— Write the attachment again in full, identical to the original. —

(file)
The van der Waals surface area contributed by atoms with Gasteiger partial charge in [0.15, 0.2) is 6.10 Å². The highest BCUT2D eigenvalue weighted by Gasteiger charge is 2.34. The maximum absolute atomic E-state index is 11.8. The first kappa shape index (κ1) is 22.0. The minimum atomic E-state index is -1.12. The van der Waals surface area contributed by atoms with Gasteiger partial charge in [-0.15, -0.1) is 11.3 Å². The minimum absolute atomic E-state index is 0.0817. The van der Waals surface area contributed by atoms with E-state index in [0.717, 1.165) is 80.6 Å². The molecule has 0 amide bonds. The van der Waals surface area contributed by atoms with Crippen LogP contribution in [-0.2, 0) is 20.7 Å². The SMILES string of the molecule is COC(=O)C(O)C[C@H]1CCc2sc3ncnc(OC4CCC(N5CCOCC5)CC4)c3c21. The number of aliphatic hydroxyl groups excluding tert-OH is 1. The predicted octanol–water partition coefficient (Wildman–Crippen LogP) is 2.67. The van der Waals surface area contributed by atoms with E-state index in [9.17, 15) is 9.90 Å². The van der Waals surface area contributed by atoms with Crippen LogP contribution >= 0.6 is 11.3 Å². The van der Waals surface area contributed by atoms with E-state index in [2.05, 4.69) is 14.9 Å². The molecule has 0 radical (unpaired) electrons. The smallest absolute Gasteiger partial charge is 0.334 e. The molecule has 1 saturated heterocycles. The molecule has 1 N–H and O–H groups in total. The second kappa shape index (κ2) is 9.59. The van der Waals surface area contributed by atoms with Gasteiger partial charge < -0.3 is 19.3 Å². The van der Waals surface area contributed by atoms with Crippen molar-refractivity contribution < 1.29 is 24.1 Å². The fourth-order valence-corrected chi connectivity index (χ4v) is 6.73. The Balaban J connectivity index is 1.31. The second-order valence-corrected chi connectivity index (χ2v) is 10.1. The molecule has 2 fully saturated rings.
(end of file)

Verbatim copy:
The van der Waals surface area contributed by atoms with Gasteiger partial charge in [0.15, 0.2) is 6.10 Å². The highest BCUT2D eigenvalue weighted by Gasteiger charge is 2.34. The maximum absolute atomic E-state index is 11.8. The first kappa shape index (κ1) is 22.0. The minimum atomic E-state index is -1.12. The van der Waals surface area contributed by atoms with Gasteiger partial charge in [-0.15, -0.1) is 11.3 Å². The minimum absolute atomic E-state index is 0.0817. The van der Waals surface area contributed by atoms with E-state index in [0.717, 1.165) is 80.6 Å². The molecule has 0 amide bonds. The van der Waals surface area contributed by atoms with Crippen LogP contribution in [-0.2, 0) is 20.7 Å². The SMILES string of the molecule is COC(=O)C(O)C[C@H]1CCc2sc3ncnc(OC4CCC(N5CCOCC5)CC4)c3c21. The number of aliphatic hydroxyl groups excluding tert-OH is 1. The predicted octanol–water partition coefficient (Wildman–Crippen LogP) is 2.67. The van der Waals surface area contributed by atoms with E-state index in [9.17, 15) is 9.90 Å². The van der Waals surface area contributed by atoms with Crippen LogP contribution >= 0.6 is 11.3 Å². The van der Waals surface area contributed by atoms with E-state index in [2.05, 4.69) is 14.9 Å². The molecule has 0 radical (unpaired) electrons. The smallest absolute Gasteiger partial charge is 0.334 e. The molecule has 1 saturated heterocycles. The molecule has 1 N–H and O–H groups in total. The second kappa shape index (κ2) is 9.59. The van der Waals surface area contributed by atoms with Gasteiger partial charge < -0.3 is 19.3 Å². The van der Waals surface area contributed by atoms with Crippen molar-refractivity contribution < 1.29 is 24.1 Å². The fourth-order valence-corrected chi connectivity index (χ4v) is 6.73. The Balaban J connectivity index is 1.31. The second-order valence-corrected chi connectivity index (χ2v) is 10.1. The molecule has 2 fully saturated rings.